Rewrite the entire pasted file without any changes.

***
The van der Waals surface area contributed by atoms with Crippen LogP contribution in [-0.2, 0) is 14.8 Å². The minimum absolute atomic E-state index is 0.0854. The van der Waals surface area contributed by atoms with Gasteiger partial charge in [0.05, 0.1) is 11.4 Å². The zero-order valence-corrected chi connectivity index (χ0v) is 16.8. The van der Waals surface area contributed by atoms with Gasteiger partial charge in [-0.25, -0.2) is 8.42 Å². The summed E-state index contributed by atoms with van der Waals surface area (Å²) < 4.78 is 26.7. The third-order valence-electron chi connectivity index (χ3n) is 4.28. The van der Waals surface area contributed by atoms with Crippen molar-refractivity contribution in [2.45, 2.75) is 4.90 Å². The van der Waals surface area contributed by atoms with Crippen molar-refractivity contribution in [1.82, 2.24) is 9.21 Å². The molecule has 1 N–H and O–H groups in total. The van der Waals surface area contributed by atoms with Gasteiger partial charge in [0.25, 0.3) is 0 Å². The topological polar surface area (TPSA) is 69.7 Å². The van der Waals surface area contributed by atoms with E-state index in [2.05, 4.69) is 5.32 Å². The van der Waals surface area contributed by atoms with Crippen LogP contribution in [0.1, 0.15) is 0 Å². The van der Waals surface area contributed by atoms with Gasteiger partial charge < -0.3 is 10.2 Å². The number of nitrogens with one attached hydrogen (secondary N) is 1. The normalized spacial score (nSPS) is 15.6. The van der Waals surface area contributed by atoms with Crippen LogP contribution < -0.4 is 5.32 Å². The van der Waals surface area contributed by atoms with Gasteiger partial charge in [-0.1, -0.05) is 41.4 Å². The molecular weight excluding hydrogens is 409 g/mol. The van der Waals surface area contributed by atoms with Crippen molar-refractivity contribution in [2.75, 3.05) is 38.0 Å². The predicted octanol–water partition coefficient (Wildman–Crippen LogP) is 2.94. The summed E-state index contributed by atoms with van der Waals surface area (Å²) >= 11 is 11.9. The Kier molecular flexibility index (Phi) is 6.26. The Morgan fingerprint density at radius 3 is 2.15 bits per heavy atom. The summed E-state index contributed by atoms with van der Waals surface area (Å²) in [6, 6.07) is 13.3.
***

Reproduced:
The van der Waals surface area contributed by atoms with Crippen LogP contribution in [-0.2, 0) is 14.8 Å². The minimum absolute atomic E-state index is 0.0854. The van der Waals surface area contributed by atoms with Gasteiger partial charge in [0.05, 0.1) is 11.4 Å². The zero-order valence-corrected chi connectivity index (χ0v) is 16.8. The van der Waals surface area contributed by atoms with Gasteiger partial charge in [-0.25, -0.2) is 8.42 Å². The summed E-state index contributed by atoms with van der Waals surface area (Å²) < 4.78 is 26.7. The third-order valence-electron chi connectivity index (χ3n) is 4.28. The van der Waals surface area contributed by atoms with Crippen molar-refractivity contribution in [2.45, 2.75) is 4.90 Å². The van der Waals surface area contributed by atoms with Crippen molar-refractivity contribution in [1.82, 2.24) is 9.21 Å². The molecule has 1 N–H and O–H groups in total. The van der Waals surface area contributed by atoms with Gasteiger partial charge in [0.25, 0.3) is 0 Å². The topological polar surface area (TPSA) is 69.7 Å². The van der Waals surface area contributed by atoms with E-state index in [2.05, 4.69) is 5.32 Å². The van der Waals surface area contributed by atoms with Crippen LogP contribution in [0.1, 0.15) is 0 Å². The van der Waals surface area contributed by atoms with Gasteiger partial charge < -0.3 is 10.2 Å². The number of nitrogens with one attached hydrogen (secondary N) is 1. The normalized spacial score (nSPS) is 15.6. The van der Waals surface area contributed by atoms with Crippen LogP contribution < -0.4 is 5.32 Å². The van der Waals surface area contributed by atoms with Gasteiger partial charge in [-0.1, -0.05) is 41.4 Å². The molecular weight excluding hydrogens is 409 g/mol. The van der Waals surface area contributed by atoms with Crippen molar-refractivity contribution in [2.75, 3.05) is 38.0 Å². The predicted octanol–water partition coefficient (Wildman–Crippen LogP) is 2.94. The summed E-state index contributed by atoms with van der Waals surface area (Å²) >= 11 is 11.9. The Kier molecular flexibility index (Phi) is 6.26. The Morgan fingerprint density at radius 3 is 2.15 bits per heavy atom. The summed E-state index contributed by atoms with van der Waals surface area (Å²) in [6, 6.07) is 13.3.